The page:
Indeed, The Invisible Woman is not a biopic about a great writer. It is Nelly’s story, and an in-depth look at how love can both liberate and destroy. The Nelly we meet at the beginning is a shell of a woman; Dickens’s wife, Catherine, is devastated by her abandonment. There is no happy ending for the women, while the man gets to have it all (for the most part). Kudos to Fiennes and Morgan for putting all sides of Dickens on the screen. He is charismatic and imbued with many fine qualities, but he is also thoughtless. The long years of silence spent in the shadows leave Nelly with no choice but to walk on the beach and let the sea express her turmoil. Fortunately, for Nelly and for us, she is granted a moment of some cathartic release, thanks to the persistent Reverend, and unburdens herself of her secret, at last. As the film ends, we see that she has, finally, been able to build a life post-Dickens. He will always be a part of her, but she abides and survives. We, the audience, meanwhile, are transformed by her story and, blasted by the same ocean winds, moved beyond measure. This is cinema at its best.

Oscar Nominations 2014

86th Oscars

The 2014 Oscar nominations were announced Thursday, January 16, in the morning, and you can voice your preferences by visiting the official site of the Academy Awards.

Below is an almost-complete list of nominees, with links to my reviews (if I have reviewed them – otherwise the links go to imdb). I have annotated the lists with notes on which nominees should win (my preferences are always in blue bold), and which shouldn’t be nominated at all. I have left off the categories where I do not feel truly qualified to comment (if I haven’t seen all of the nominees) and where I am not enough of an expert in the craft and technique (such as sound mixing), to offer an opinion. If you want to see the films that I considered the best (and worst) of 2013, you can see my selections for pictures and actors here, and my selections for the craft awards here.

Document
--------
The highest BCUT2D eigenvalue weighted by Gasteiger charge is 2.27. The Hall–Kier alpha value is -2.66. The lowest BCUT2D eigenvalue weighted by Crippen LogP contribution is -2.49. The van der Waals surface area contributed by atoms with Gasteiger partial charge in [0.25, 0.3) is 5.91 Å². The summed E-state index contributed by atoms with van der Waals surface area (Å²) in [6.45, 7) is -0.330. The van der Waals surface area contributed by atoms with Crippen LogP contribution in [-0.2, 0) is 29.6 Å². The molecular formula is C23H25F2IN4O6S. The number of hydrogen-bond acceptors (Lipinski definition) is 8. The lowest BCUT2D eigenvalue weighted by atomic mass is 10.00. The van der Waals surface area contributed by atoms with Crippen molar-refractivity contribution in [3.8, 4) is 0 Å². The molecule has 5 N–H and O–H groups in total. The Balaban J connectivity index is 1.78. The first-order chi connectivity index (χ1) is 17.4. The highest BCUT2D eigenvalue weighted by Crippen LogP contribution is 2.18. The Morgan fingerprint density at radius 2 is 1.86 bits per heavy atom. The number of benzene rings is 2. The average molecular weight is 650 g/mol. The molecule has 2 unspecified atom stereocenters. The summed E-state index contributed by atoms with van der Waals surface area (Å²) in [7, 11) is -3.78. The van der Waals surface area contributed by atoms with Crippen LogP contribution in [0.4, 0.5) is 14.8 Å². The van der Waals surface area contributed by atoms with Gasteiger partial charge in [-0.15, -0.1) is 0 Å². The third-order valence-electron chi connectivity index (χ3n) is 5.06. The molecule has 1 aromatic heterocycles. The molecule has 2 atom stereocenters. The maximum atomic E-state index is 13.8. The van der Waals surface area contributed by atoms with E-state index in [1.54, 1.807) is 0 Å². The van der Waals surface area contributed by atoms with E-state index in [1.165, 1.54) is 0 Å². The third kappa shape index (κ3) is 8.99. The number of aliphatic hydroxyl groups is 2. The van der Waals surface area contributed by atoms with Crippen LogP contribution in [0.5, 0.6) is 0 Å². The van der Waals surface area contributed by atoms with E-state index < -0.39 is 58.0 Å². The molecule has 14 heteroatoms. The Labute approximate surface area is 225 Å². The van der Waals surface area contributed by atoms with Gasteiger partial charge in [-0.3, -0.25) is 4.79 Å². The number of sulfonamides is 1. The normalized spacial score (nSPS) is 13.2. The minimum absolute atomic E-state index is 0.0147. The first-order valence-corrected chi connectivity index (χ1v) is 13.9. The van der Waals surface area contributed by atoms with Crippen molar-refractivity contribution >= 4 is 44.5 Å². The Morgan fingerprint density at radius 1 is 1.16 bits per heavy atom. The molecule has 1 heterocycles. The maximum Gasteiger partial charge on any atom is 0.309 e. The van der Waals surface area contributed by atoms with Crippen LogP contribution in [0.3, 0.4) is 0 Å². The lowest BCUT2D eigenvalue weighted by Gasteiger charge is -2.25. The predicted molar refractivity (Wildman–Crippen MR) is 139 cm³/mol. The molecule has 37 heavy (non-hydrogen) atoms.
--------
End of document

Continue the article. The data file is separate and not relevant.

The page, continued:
Best Picture

Best Director

Lead Actress

  • Amy Adams, American Hustle – should win
  • Cate Blanchett, Blue Jasmine
  • Judi Dench, Philomena
  • Meryl Streep, August: Osage County – it should be Julia Roberts on this list, not Meryl, rather than Julia being relegated to “supporting”
  • Sandra Bullock, Gravity – she absolutely carried the movie, but there were better performances than hers, such as Julie Delpy, Before Midnight, and Julia Louis-Dreyfus, Enough Said, as well as many others.

Lead Actor

Supporting Actress

  • Sally Hawkins, Blue Jasmine
  • Jennifer Lawrence, American Hustle
  • Lupita Nyong’o, 12 Years a Slave – should win, although I also think Julie Roberts should get it (if only she were in the Lead Actress category, as she should be …)
  • Julia Roberts, August: Osage County – she should be in the Lead Actress category (where she should win)
  • June Squibb, Nebraska

Supporting Actor


Film Editing

Original Score

  • The Book Thief, John Williams – really? It should be Mark Orton, Nebraska (which rivals Her for best score, in my opinion), instead. The Book Thief should not be nominated
  • Gravity, Steven Price
  • Her, William Butler and Owen Pallett – should win
  • Philomena, Alexandre Desplat
  • Saving Mr. Banks, Thomas Newman – the Mary Poppins songs are nice, but the score is horrible; it should not be nominated

Production Design

  • American Hustle, Production Design: Judy Becker; Set Decoration: Heather Loeffler
  • Gravity, Production Design: Andy Nicholson; Set Decoration: Rosie Goodwin and Joanne Woollard
  • The Great Gatsby, Production Design: Catherine Martin; Set Decoration: Beverley Dunn
  • Her, Production Design: K.K. Barrett; Set Decoration: Gene Serdenashould win
  • 12 Years a Slave, Production Design: Adam Stockhausen; Set Decoration: Alice Baker

Sound Editing

Visual Effects

  • Gravity, Tim Webber, Chris Lawrence, Dave Shirk and Neil Corbould – should win
  • The Hobbit: The Desolation of Smaug, Joe Letteri, Eric Saindon, David Clayton and Eric Reynolds – the Smaug effects are very nice, but Gravity is better
  • Iron Man 3, Christopher Townsend, Guy Williams, Erik Nash and Dan Sudick
  • The Lone Ranger, Tim Alexander, Gary Brozenich, Edson Williams and John Frazier – has nice train sequences, but should not be nominated 
  • Star Trek Into Darkness, Roger Guyett, Patrick Tubach, Ben Grossmann and Burt Dalton

Adapted Screenplay

  • Before Midnight, written by Richard Linklater, Julie Delpy, Ethan Hawke – should win, except that 12 Years a Slave is also nominated. Hmmmmm …
  • Captain Phillips, screenplay by Billy Ray
  • Philomena, screenplay by Steve Coogan and Jeff Pope
  • 12 Years a Slave, screenplay by John Ridley – should win, except that Before Midnight is also nominated. Hmmmmm …
  • The Wolf of Wall Street, screenplay by Terence Winter – should be nowhere near a nomination

Original Screenplay

“Lone Survivor” – Much Better Than Its Taglines

Lone Survivor

Lone Survivor (Peter Berg, 2013)